Keith Olbermann does a segment on “Countdown” called “the Worst Person in the World.” Bill O’Reilly (bloviating Bill) holds pride of place—he has won that dubious honor more than anyone else.
That’s not a surprise, since O’Reilly’s network is Fox (“Fair and Balanced”) News. I’m not going to pick on O’Reilly here, except to note that thinking people tend to define him as falling into one of two categories: nuts or Machiavellian. (In the latter category, I recently ran across an academic article comparing Nazi propaganda methodology with O’Reilly’s nightly newscast, and finding an uncanny similarity).
No, I want to shift the focus slightly, to the network that employs Bill O.
It seems that in late 1996, a reporter couple was hired by Fox to do an investigative journalism series. Their first story involved health risks from bovine growth hormone, or BGH, and the efforts of supermarket chains to cover up those risks. As a condition of running the program, Fox demanded that they use statements from Monsanto—manufacturer of BGH—that the reporters knew to be false, and to make other changes in direct conflict with the facts as they had found them. When they refused to falsify the story, and threatened to contact the FCC, Fox fired them, and they sued.
Although the reporters won at the trial court level, the appeals court overturned the verdict. Why?
The reporters were claiming that their termination was wrongful because it violated a whistleblower protection law. The appeals court accepted Fox’s argument that: 1) the law only protected people who were reporting ILLEGAL conduct; and 2) there are no laws against distorting the news.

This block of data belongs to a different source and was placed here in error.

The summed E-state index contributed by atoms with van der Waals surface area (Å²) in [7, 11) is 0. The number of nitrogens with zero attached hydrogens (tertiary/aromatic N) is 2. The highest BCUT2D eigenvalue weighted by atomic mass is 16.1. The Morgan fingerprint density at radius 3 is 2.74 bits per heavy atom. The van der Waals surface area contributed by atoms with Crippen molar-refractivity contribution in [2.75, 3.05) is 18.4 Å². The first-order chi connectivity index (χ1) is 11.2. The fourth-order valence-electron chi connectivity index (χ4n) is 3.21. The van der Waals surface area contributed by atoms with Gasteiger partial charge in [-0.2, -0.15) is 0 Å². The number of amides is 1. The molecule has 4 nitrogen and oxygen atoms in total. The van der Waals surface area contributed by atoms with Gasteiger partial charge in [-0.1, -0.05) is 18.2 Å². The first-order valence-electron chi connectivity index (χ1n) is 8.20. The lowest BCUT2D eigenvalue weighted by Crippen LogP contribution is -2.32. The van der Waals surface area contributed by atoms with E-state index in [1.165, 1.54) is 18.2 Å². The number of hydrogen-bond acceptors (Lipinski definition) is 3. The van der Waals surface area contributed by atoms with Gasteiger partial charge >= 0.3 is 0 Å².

Think about that. Fox’s lawyers argued in official court filings that, under the First Amendment, broadcasters have the right to lie, or deliberately distort news reported on the public airwaves. They didn’t argue that the reporters were wrong, or that their original story was unbalanced or incorrect. They argued that they had a legal right to lie to the public.
Now, as a matter of law, the First Amendment probably does protect them. And in a litigious society, we probably don’t want courts deciding matters of editorial judgment. So I can understand the court’s decision.
What I find amazing is that Fox would file pleadings that constituted a brazen admission that the network distorts the news.
What I find disheartening is that this case is from 2000, and people continue to watch—and presumably trust—Fox News. Or maybe they just trust Fox to reinforce their existing prejudices.
It really is a perfect place for someone like Bill O to work.
(CROSSPOSTED AT AMERICAN VALUES ALLIANCE)